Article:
Diane Farmer is Assistant Professor in the Department of Sociology and Equity Studies in Education at OISE/UT. She specializes in sociology of education and Francophone minority studies in Canada. Her research program currently focuses on mobility and immigration within school contexts and on socialization, particularly in relation to the production of inequalities. She is interested in social representations and, more specifically, in youths’ reflective experience of education, and their own individuality. Her earlier work looked at the collective movement of franco-ontarian arts and cultural centers as a unique response from the community to minority treatment in Ontario. During the 1990s, she followed the evolution of Ontario’s linguistic policies, namely in the area of health services, employment equity and education.
Research Interests: Sociology of education; Francophone minority language education; sociology of childhood and youth; youth experience of mobility and transnational migrations; school ethnographies; inequities in education; Francophone immigration; school-family relations.
Carl James is Professor in the Faculty of Education at York University, cross-appointed in the graduate programs in Sociology and Social Work. Over the years, he has conducted research and published about the experiences of Black youth and education, and in more recent years about their experiences in postsecondary institutions. His history of innovative professional development with educators and social service workers draws on his theoretical work with issues of identity, diversity, and race relations and involves practitioner level dissemination of research results. His attention to the experiences of racialized minorities in higher education is evident in long term mentoring of postsecondary students as well as institutional involvement in program and curriculum change. He has extensive experience with critical ethnography, phenomenology, action research and government and institutional policy analysis.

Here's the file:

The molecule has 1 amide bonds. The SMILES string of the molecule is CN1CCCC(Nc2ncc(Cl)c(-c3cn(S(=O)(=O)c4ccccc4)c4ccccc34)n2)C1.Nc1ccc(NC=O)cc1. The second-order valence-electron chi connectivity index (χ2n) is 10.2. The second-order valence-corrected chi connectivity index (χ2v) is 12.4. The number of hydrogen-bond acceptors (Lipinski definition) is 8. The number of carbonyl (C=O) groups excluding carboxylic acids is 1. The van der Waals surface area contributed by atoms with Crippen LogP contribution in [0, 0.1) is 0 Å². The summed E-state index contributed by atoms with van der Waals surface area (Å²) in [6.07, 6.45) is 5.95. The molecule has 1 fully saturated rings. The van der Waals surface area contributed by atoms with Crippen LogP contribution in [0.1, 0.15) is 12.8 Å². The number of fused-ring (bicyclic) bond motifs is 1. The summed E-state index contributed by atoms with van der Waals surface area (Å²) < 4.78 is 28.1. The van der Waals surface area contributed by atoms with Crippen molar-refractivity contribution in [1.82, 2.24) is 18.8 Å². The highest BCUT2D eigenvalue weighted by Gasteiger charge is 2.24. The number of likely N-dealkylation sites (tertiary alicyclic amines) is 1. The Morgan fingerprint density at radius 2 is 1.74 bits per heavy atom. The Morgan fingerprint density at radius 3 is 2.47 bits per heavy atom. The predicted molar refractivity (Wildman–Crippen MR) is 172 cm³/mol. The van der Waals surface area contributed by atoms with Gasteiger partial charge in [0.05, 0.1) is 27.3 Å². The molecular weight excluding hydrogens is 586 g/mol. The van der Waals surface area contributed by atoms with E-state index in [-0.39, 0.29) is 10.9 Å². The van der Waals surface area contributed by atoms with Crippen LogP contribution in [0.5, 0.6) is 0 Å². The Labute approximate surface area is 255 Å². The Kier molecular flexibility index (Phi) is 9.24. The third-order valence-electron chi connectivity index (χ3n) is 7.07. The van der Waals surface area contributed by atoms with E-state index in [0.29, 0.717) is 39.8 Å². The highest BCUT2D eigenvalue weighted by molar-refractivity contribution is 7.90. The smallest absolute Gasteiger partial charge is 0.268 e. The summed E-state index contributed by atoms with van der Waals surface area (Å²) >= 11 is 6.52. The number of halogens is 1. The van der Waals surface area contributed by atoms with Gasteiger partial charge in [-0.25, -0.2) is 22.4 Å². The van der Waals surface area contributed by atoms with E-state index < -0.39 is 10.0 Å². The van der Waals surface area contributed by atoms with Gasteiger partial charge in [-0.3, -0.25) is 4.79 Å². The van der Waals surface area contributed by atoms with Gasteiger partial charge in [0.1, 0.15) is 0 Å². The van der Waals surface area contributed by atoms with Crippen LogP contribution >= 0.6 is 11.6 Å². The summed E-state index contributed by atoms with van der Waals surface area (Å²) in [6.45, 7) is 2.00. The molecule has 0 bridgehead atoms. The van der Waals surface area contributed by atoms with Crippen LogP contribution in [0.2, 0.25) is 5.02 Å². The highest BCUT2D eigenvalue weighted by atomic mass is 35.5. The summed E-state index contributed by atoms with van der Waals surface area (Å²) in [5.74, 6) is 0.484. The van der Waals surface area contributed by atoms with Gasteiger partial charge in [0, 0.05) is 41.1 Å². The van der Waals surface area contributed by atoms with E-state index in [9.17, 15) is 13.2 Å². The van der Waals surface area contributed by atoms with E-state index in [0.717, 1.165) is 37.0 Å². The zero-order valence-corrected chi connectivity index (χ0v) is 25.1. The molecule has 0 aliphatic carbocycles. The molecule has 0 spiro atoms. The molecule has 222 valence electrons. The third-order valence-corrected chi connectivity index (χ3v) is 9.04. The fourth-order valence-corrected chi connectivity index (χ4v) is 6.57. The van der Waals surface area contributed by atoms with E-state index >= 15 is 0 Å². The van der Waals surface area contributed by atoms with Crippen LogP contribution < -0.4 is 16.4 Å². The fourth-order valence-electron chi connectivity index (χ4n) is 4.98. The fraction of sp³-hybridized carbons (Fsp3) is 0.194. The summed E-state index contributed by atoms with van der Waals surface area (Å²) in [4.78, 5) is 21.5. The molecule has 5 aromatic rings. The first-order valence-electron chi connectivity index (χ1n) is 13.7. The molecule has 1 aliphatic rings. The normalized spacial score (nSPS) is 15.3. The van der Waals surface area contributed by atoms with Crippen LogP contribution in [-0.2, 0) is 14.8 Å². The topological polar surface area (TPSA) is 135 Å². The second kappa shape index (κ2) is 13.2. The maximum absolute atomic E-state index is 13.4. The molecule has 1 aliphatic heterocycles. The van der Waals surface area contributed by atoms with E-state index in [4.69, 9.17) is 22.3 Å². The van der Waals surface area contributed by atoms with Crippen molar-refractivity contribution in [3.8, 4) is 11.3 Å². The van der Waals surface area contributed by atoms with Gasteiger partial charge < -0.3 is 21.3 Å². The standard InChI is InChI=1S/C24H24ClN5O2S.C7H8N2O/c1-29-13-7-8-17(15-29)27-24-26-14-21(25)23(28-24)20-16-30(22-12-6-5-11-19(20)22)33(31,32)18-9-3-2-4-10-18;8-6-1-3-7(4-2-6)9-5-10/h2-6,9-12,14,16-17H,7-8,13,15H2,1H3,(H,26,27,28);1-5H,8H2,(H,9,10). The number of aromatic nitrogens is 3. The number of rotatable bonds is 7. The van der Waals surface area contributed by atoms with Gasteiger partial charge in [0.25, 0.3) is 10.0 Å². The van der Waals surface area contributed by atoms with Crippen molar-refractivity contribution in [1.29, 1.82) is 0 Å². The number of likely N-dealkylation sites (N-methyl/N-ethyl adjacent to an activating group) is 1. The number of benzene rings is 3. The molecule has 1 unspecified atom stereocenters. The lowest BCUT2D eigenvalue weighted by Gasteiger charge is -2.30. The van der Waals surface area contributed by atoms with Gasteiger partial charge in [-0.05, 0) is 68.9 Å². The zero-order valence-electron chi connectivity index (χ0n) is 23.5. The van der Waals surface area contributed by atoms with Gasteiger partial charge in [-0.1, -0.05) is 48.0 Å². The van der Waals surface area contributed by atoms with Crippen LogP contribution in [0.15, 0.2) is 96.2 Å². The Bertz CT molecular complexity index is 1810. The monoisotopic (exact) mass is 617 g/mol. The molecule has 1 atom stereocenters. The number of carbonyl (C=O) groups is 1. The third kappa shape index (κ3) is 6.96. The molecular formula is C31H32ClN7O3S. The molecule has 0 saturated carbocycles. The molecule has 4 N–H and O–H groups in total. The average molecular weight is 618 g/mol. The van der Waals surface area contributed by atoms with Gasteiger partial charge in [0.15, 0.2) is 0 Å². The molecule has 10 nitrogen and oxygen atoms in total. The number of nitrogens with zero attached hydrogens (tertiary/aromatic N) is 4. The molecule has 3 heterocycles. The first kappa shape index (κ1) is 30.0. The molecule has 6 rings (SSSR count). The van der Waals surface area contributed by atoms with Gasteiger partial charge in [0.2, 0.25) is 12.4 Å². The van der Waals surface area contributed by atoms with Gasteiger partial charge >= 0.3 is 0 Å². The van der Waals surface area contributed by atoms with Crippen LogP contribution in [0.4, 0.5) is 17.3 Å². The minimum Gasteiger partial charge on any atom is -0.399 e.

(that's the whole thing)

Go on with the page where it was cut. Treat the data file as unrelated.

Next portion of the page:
In 2006, James was one of six individuals recognized at the 14th Annual New Pioneers Awards for their outstanding achievements and contributions to Canadian society. James received the New Pioneers Community Service Award sponsored by Manulife Financial. Established in 1993, the New Pioneers Awards celebrate diversity and illustrate the benefits of multiculturalism by showcasing the achievements of immigrants and refugees. James has also received an honorary doctorate from Uppsala University in Sweden, recognizing his work in Toronto's ethnically and racially diverse communities and for his role, nationally and internationally, in research around equity as related to race, class, gender and citizenship.
Kate Tilleczek is the Canada Research Chair in Child/Youth Cultures and Transitions, an Associate Professor in the Faculty of Education and Sociology at the University of Prince Edward Island, and a Research Scientist at the Hospital for Sick Children in Toronto. She is a former school teacher and has been studying and teaching the social and cultural realities and experiences of childhood and youth for nearly 20 years. This program of research demonstrates a commitment to work with and for children and young people across many cultures and contexts.
Dr. Tilleczek’s research has practical applications for both education and health. She is particularly interested in issues of marginality. She is currently conducting a SSHRC funded project on innovations in research processes with and for children and youth and will be a visiting scholar in Australia in 2011 in this regard.
Kate’s work has applications for the nexus of education and health and employs a range of methodologies. For example, she has produced a documentary film relating the children's mental health, and a series of "post-card testimonials" as emerging from the daily experiences of marginalized youth in schools. Dr. Tilleczek is currently leading a three year ethnographic study of elementary and secondary schools, the transitions between them, and the developmental health of young people in Ontario. Dr. Tilleczek has also collaborated with colleagues at The Hospital for Sick Children on a multi-method, large scale study of secondary schools and early school leavers in Ontario. She is currently engaged in collaborative work relating to the mental health of young people and youth pathways to literacy, education and work.
Annie Kidder, Moderator
Annie Kidder is the Executive Director and founder of People for Education, an organization dedicated to the idea of a publicly-funded system that guarantees every student access to the education that meets his or her needs. People for Education promotes greater civic engagement in the public education system, conducts research into the effects of policy and funding changes on schools, coordinates a comprehensive communications strategy focused on education issue and brings an independent voice to government policy tables. Kidder is the recipient of the Canadian Teachers’ Federation Public Education Advocacy Award. She has spoken at conferences across the country and is regularly quoted in the media as an expert on education issues. She lives in Toronto.
Penny Milton is the former CEO of the Canadian Education Association. She brings a wealth of experience from the private, public, and not-for-profit sectors. Penny is currently a member of the Minister's Curriculum Council and was a founding Director of ArtsSmarts/GénieArts.